Sniffing out COVID-19; Czechs to use medical detection dogs to help identify virus
The Czech project Dog for Doc wants to train dogs to sniff out people infected by the novel coronavirus, the daily Lidove noviny (LN) writes today.
Similar projects have been launched by Israel, the United States and the United Arab Emirates, but all of them are now in the early phases of development.
The Czech plan is a joint project by the Na Bulovce hospital in Prague and the Institute of Microbiology of the Czech Academy of Sciences.
“If the method proves to be effective and we manage to train enough dogs, it would be possible to use them for screening people, for example at the entrances to hospitals,” Petra Holeckova from the Radiation Oncology Institute of the Na Bulovce hospital said.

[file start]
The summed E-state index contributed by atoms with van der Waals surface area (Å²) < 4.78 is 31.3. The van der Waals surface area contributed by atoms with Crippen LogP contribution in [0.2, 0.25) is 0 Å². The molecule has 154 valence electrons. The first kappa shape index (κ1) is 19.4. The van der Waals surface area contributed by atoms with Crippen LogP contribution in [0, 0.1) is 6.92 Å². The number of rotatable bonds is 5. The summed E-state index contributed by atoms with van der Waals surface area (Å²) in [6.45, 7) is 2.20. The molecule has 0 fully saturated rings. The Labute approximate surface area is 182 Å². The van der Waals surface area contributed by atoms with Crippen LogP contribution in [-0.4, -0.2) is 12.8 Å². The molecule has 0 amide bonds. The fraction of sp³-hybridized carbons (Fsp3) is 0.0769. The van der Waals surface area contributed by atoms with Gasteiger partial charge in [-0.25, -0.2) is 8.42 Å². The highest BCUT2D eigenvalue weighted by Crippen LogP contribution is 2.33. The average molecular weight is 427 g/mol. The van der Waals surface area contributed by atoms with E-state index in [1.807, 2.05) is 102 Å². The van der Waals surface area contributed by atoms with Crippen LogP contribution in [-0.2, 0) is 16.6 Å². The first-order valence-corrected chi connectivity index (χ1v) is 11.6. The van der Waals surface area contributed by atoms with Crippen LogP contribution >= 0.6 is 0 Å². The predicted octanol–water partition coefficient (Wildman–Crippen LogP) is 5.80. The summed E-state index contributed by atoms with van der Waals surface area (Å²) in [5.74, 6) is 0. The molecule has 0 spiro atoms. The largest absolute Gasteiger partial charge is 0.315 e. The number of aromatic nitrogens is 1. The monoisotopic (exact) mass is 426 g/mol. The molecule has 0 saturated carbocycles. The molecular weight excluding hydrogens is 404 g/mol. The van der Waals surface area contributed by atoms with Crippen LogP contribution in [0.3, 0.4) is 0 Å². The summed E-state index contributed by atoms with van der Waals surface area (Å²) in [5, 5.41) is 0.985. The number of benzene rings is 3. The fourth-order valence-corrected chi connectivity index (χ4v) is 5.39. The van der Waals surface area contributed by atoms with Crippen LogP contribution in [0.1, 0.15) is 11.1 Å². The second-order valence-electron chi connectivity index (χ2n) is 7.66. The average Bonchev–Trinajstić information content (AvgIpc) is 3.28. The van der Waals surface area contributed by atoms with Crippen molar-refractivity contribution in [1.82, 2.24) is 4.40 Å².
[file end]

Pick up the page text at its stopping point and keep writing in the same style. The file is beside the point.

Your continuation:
Dogs could be helpful especially since COVID-19 patients show symptoms only after several days while spreading the virus on and thermal cameras are not effective for this purpose.
Using the data on how dogs detect the virus could also inspire the development of technical solutions, known as sniffers, based on similar principles. The advantage of a dog over a sniffer device is that the dog provides results immediately and can analyze a large number of samples in a very short amount of time.
Holeckova noted that dogs can already detect many diseases, including tuberculosis or Parkinson’s disease.
“I remain cautious. Even if we had evidence that this is possible and other facilities were to join us all around the Czech Republic, I still see issues in the process of collecting samples,” Ludvik Princ, from the Dog Behaviour Research Centre of the Czech Life Sciences University in Prague, said.
The Na Bulovce hospital is now preparing a scent bank that is to be used for the training of the dogs.
The most suitable dog breeds for the purpose are German Shepherds, Springer Spaniels and Pointing dogs, LN writes.